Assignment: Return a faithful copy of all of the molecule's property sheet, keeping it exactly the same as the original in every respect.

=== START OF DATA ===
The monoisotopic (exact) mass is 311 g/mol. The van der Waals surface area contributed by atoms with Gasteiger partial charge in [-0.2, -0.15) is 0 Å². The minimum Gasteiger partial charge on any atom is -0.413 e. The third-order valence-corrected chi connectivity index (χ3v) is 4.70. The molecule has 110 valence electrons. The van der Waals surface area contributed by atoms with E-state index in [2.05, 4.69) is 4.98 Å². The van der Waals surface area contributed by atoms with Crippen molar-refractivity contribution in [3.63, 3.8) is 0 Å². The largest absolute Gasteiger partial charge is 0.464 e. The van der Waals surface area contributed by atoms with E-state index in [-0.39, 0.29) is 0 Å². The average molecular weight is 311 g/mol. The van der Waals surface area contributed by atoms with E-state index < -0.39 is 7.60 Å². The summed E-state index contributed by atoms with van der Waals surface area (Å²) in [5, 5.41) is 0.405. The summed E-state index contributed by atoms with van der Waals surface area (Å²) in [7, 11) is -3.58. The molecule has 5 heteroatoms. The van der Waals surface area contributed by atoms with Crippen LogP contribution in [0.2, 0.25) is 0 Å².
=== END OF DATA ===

The monoisotopic (exact) mass is 311 g/mol. The van der Waals surface area contributed by atoms with Gasteiger partial charge in [-0.2, -0.15) is 0 Å². The minimum Gasteiger partial charge on any atom is -0.413 e. The third-order valence-corrected chi connectivity index (χ3v) is 4.70. The molecule has 110 valence electrons. The van der Waals surface area contributed by atoms with E-state index in [2.05, 4.69) is 4.98 Å². The van der Waals surface area contributed by atoms with Crippen molar-refractivity contribution in [3.63, 3.8) is 0 Å². The largest absolute Gasteiger partial charge is 0.464 e. The van der Waals surface area contributed by atoms with E-state index in [-0.39, 0.29) is 0 Å². The average molecular weight is 311 g/mol. The van der Waals surface area contributed by atoms with E-state index < -0.39 is 7.60 Å². The summed E-state index contributed by atoms with van der Waals surface area (Å²) in [5, 5.41) is 0.405. The summed E-state index contributed by atoms with van der Waals surface area (Å²) in [7, 11) is -3.58. The molecule has 5 heteroatoms. The van der Waals surface area contributed by atoms with Crippen LogP contribution in [0.2, 0.25) is 0 Å².